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http://icahn.mssm.edu/departments-and-institutes/developmental-and-regenerative-biology
 

Ghaffari Lab - Research

Ghaffari lab studies mechanisms that sustain blood forming stem and progenitor cell production throughout life and that are perturbed in disease. We are particularly interested in programs that maintain stem cell quiescence, a property that determines the potency and overall regenerative capacity of adult stem cells and that is lost with age. Quiescence is also a mechanism by which malignant stem cells resist therapy. To attain this goal, we have been investigating mitochondrial-regulated programs in hematopoietic stem and progenitor cells. We are using a variety of approaches including various omics, imaging and more recently gene editing technology combined with genetically modified mouse models and human cells to address these questions. Our studies are conducted in the physiological context of primary cells in vivo and in vitro under homeostasis and in disease.



Old blood in a young body


Hematopoiesis, Hematopoietic Stem Cells and Erythropoiesis

Blood-forming stem cells have unique properties that enable them to live a long life and regenerate blood constantly. The well-being of blood-forming stem cells throughout life is essential for maintaining a healthy life by producing billions of red and white blood cells every day in humans. With aging this regenerative capacity declines which compromises optimum blood production and might also lead to blood malignancies whose incidence increases with age. The primary goal of our laboratory is to dissect the regulatory pathways that maintain the health of blood-forming stem and progenitor cells throughout life. We hope this knowledge will eventually lead to the identification of specific targets and/or development of novel tools that could be used in the clinic to improve therapy and/or to produce healthy blood-forming stem cells in a dish for bone marrow transplantation. In these efforts, we have identified the longevity transcription factor FOXO3 and its regulatory network as critical protector of blood-forming stem cells health and driver of stem cell production of red blood cells. We are currently investigating FOXO3-mediated and independent mitochondrial-regulated programs in stem cells and in erythroid cells.

Red Blood Cells and Erythropoiesis

Erythropoiesis is the process of making red blood cells (RBCs) from hematopoietic stem and progenitor cells. RBCs carry oxygen and travel throughout the body to oxygenate all tissues. Anemia or reduced capacity of RBCs to carry oxygen constitutes a major health problem associated with many disorders. In response to loss or reduced production of RBCs, blood-forming stem and progenitor cells are activated to produce RBCs. RBC production is dependent mainly on erythropoietin, a hormone that is produced when oxygen levels are low. We found FOXO3, a protein that regulates a response to oxygen levels and whose function is partly controlled by erythropoietin, as key to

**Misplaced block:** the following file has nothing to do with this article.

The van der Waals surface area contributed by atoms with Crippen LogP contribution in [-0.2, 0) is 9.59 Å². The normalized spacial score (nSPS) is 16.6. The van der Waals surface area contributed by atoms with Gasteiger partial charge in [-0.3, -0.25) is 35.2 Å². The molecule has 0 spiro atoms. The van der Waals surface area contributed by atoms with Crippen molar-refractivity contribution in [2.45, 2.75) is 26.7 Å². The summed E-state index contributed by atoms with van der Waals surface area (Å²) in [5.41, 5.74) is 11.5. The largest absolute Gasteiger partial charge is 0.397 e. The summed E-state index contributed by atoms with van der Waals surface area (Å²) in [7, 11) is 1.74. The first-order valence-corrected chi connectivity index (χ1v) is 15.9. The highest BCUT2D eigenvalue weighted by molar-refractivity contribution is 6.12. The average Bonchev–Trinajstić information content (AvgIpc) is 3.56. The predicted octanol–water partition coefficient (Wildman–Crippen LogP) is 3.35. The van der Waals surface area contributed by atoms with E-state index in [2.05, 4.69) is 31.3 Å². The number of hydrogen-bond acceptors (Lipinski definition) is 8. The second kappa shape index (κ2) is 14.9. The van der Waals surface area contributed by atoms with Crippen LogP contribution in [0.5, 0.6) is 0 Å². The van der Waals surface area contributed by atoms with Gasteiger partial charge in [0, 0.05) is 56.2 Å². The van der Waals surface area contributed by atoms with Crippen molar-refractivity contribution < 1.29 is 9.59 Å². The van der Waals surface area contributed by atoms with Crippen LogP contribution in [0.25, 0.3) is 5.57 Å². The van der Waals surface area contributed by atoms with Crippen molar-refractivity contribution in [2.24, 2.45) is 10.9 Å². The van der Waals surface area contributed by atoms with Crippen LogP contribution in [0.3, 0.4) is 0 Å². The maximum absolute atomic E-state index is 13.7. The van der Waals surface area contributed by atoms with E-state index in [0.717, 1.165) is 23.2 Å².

Figure 1

physiological regulation of red blood cell maturation and production and the regulation of harmful consequences of oxygen metabolism (oxidative stress) during this process (Marinkovic et al., JCI, 2007). We recently discovered that a fascinating feature of FOXO3 regulation of RBC production is its control of the essential enucleation (removal of the nucleus) process in coordination with mitochondrial clearance through autophagy (mitophagy) (Liang et al., PLoS Genetics, 2015). We are currently investigating how mitochondria and nucleus communicate in erythroid cells and the contribution of FOXO3 to this process.  

Hematopoietic Stem Cells and Mitochondria

Quiescence is a fundamental property of most adult stem cells. The regeneration capacity of adult blood-forming stem cells is tightly linked to their quiescence, a property that requires the transcription factor FOXO3. Mitochondria are the center of energy production and critical for blood-forming stem cell activation. One of the byproduct of mitochondrial activation is the generation of reactive oxygen species (ROS) that depending on the levels and/or context might be deleterious (oxidative stress). Cumulative findings raise the possibility that mitochondria are critical for blood-forming stem cell activity although very little is known about mitochondria in adult blood-forming stem cells. Our work indicates that FOXO3 is required for regulating both ROS levels and mitochondrial metabolism in blood-forming stem cells possibly through independent mechanisms (Rimmelé et al., EMBO Reports, 2015). We are delving deep into mitochondrial-regulated programs in blood-forming stem cells. We are aiming to identify molecules that abrogate mitochondrial remodeling that occurs with stem cell alteration to be used therapeutically.

Figure 2


Hematopoietic Stem Cells Aging, and SIRT1 regulation of FOXO3

Aging of long lived blood forming stem cells leads to the accumulation of damaged DNA and proteins overtime which reduces their regenerative capacity and promotes their potential to develop malignancy. Specifically, aging of blood-forming stem cells is thought to be at the origin of myeloid leukemias and myeloproliferative neoplasms (MPNs) whose incidence increase with age. We recently discovered that the loss of the NAD dependent deacetylase Sirtuin (SIRT1) in hematopoietic stem cells mimics closely the aging phenotype of blood forming stem cells (Rimmelé et al., Stem Cell Reports, 2014). We further found that SIRT1 effects in hematopoietic stem cells are partially mediated by FOXO3. Our findings raise the possibility that SIRT1 regulation of FOXO3 may constitute a program that protects hematopoietic stem cells from age-associated damage. We are currently investigating this hypothesis.  

Figure 3


Leukemic Stem Cells Reprogramming